EUNIC AI Science Café Series: AI & Art
The brand new EUNIC AI Science Café Series aims to present current and timely topics alongside the proposals for innovative, bold and inspirational solutions to tackle key issues. The contributors are experts from the EUNIC member states, many of whom represent international teams and their counterparts from the United Kingdom.
Machines can now compose an original music piece, draw an original painting, write an original piece of poetry. Is AI going to be a threat or a collaborator to people working in the creative fields? What are current and future trends?The talk invites you to learn more about the impact of AI on our creativity and art with artists and AI experts Marie du Chastelfrom KIKK Belgium,Mario Klingemannfrom Germany andJana Horáková from Masaryk University in the Czech Republic. The virtual event will be chaired by Melanie Lenz, curator of Digital Art at the V&A Museum.The AI Science Cafe is organized in collaboration with the WBI, Goethe Institute and the Czech Centre.
Meet the speakers:
Melanie Lenz is the curator of Digital Art at the Victoria & Albert Museum, where she co-curatedChance and Control: Art in the Age of Computers(2018), convened the symposium Art, Design and New Technologies for Health (2015) and curatedTransformations: Digital Printsfrom the V&A (2012). She has published papers onEarly Argentine Computer Art(2018);Women, Art & Technology(2014) andCollecting and Conserving Born Digital Art(2011). She is a guest lecturer at the Royal College of Arts, London and has broadcast widely on creative arts and advanced technologies. She is a juror for the Ashurst Emerging Artist Prize for New Media and the Lumen Prize for Art and Technology.
Marie du Chastel
Marie du Chastel is an art curator and expert in digital and new media art. She is in charge of the programming of the activities of the KIKK non-profit association, which explores the crossovers between art, science, technology and society through the organisation of events and the development of educational and artistic programmes.
She is the curator of the KIKK festival, the international festival of digital and creative cultures that brings together more than 35,000 people every year in Namur, Belgium, since 2011. In parallel, she is developing the AfriKIKK project, a project to showcase the digital creativity of Africa, Maghreb countries and their diasporas. Marie is also the curator of Le Pavillon, the new permanent exhibition space by KIKK which brings together artistic works, scientific research projects and prototypes from the business world.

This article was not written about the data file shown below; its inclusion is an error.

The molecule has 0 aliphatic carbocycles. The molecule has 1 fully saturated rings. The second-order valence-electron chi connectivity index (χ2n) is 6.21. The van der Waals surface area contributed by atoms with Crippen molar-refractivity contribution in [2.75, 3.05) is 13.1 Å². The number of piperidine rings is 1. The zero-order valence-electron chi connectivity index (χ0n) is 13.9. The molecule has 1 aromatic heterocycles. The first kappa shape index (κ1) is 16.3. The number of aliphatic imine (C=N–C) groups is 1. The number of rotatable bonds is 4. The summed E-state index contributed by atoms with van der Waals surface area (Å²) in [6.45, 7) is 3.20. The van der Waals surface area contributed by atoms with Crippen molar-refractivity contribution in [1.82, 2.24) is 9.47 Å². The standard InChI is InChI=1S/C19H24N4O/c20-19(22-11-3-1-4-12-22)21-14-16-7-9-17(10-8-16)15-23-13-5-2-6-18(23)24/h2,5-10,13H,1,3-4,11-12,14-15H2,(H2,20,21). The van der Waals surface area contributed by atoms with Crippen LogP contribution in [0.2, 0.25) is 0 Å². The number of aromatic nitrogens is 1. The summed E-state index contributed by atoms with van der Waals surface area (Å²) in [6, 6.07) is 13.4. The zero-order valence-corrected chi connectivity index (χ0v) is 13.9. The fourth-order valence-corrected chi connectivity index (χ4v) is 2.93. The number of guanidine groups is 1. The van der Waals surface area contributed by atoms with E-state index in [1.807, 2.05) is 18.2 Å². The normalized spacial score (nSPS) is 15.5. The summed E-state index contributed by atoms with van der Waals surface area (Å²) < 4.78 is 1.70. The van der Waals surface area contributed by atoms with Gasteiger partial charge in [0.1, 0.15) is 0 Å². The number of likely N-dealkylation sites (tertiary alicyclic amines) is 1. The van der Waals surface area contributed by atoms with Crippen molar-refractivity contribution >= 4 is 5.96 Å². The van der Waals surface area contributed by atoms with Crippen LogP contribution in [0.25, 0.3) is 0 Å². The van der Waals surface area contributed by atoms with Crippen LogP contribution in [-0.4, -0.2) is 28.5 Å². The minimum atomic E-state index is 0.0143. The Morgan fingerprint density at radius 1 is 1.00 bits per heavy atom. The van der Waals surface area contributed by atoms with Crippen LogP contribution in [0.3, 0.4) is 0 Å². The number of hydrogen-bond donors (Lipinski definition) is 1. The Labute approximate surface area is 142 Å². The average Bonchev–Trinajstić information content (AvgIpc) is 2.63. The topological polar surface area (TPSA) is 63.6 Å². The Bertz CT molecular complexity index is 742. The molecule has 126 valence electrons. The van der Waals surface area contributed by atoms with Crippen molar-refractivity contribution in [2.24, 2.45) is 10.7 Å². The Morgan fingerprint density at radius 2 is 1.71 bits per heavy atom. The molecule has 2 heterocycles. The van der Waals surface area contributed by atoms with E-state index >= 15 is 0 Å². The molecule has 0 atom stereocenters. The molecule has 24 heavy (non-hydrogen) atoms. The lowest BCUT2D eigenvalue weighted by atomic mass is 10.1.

She is also in charge of the KIKK’s artistic production and dissemination platform, which produces artists, organises residencies and disseminates their productions throughout the world. Finally, she participates in the organisation’s many other projects, including the creative hub and Fab Lab in Namur TRAKK.
Marie has been a member of the Digital Arts Commission of the Wallonia-Brussels Federation since 2014. At the end of 2020, she was elected Francophone Woman of the Year 2020 by the AIMF (the International Association of Francophone Mayors).
Jana is the head of Theory of Interactive Media (MA) study programme and of Digital Culture and Creative Industries (Ph.D.) study programme at the Faculty of Arts of Masaryk University. She conducted research into robots and robotic art history and theory. She has been testing IT driven methods of research into new media art. Together with her student, she created a virtual reconstruction of a computer-generated graphics exhibition (Computer Graphic, 1968, Brno House of Arts), using virtual reality, namely 3D modeling and game engine. Recently, Jana and her team have been investigating AI (machine learning) as a research tool into electronic art history and poetics (Vasulka Live Archive) and as an alien curator of human traces of the Covid-19 pandemic (Black Box, online exhibition). Both projects were presented at the Ars Electronica Festival: Vasulka Live Archive (2019) and Black Box (2020).
A pioneer in the field of neural networks, computer learning and artificial intelligence, German artist Mario Klingemann uses cutting edge techniques to examine age-old questions about creativity, culture and perception.
Klingemann currently lives in Munich, Germany, where he also runs a space called Dog & Pony. He is an Artist in Residence at Google Arts & Culture, and also works with institutions like the British Library, Cardiff University and the New York Public Library. His works have been shown at the Ars Electronica Festival, the Museum of Modern Art in New York and the Centre Georges Pompidou in Paris, among others. In 2016, Klingemann received the British Library Labs Artistic Award, and in 2018 he won the Lumen Prize Gold, which recognizes works of art made using technology. In 2019, his largest project to date, Circuit Training, was installed at the Barbican’s AI: More Than Human exhibition in London.